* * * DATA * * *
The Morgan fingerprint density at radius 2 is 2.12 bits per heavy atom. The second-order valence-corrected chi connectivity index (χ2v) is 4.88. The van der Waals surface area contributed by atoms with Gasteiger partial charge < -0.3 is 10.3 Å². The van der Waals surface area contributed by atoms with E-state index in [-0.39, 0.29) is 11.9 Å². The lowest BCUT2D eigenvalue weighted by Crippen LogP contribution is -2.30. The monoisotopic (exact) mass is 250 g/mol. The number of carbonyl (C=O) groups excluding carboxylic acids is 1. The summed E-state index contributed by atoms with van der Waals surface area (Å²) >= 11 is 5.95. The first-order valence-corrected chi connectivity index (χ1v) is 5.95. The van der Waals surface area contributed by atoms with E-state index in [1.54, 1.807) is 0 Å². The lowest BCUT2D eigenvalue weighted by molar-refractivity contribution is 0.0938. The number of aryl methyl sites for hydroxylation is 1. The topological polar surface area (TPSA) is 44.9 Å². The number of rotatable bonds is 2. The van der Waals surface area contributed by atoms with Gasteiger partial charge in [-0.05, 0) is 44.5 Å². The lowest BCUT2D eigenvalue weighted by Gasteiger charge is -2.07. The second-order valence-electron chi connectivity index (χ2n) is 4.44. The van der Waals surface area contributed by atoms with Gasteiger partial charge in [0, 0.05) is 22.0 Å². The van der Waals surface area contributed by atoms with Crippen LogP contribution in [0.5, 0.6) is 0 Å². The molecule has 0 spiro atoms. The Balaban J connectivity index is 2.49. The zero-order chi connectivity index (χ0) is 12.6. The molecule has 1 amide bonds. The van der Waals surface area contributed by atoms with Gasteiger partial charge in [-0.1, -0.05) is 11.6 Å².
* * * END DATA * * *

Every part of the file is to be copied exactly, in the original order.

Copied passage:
The Morgan fingerprint density at radius 2 is 2.12 bits per heavy atom. The second-order valence-corrected chi connectivity index (χ2v) is 4.88. The van der Waals surface area contributed by atoms with Gasteiger partial charge < -0.3 is 10.3 Å². The van der Waals surface area contributed by atoms with E-state index in [-0.39, 0.29) is 11.9 Å². The lowest BCUT2D eigenvalue weighted by Crippen LogP contribution is -2.30. The monoisotopic (exact) mass is 250 g/mol. The number of carbonyl (C=O) groups excluding carboxylic acids is 1. The summed E-state index contributed by atoms with van der Waals surface area (Å²) >= 11 is 5.95. The first-order valence-corrected chi connectivity index (χ1v) is 5.95. The van der Waals surface area contributed by atoms with E-state index in [1.54, 1.807) is 0 Å². The lowest BCUT2D eigenvalue weighted by molar-refractivity contribution is 0.0938. The number of aryl methyl sites for hydroxylation is 1. The topological polar surface area (TPSA) is 44.9 Å². The number of rotatable bonds is 2. The van der Waals surface area contributed by atoms with Gasteiger partial charge in [-0.05, 0) is 44.5 Å². The lowest BCUT2D eigenvalue weighted by Gasteiger charge is -2.07. The second-order valence-electron chi connectivity index (χ2n) is 4.44. The van der Waals surface area contributed by atoms with Gasteiger partial charge in [0, 0.05) is 22.0 Å². The van der Waals surface area contributed by atoms with Crippen LogP contribution in [0.5, 0.6) is 0 Å². The molecule has 0 spiro atoms. The Balaban J connectivity index is 2.49. The zero-order chi connectivity index (χ0) is 12.6. The molecule has 1 amide bonds. The van der Waals surface area contributed by atoms with Gasteiger partial charge in [-0.1, -0.05) is 11.6 Å².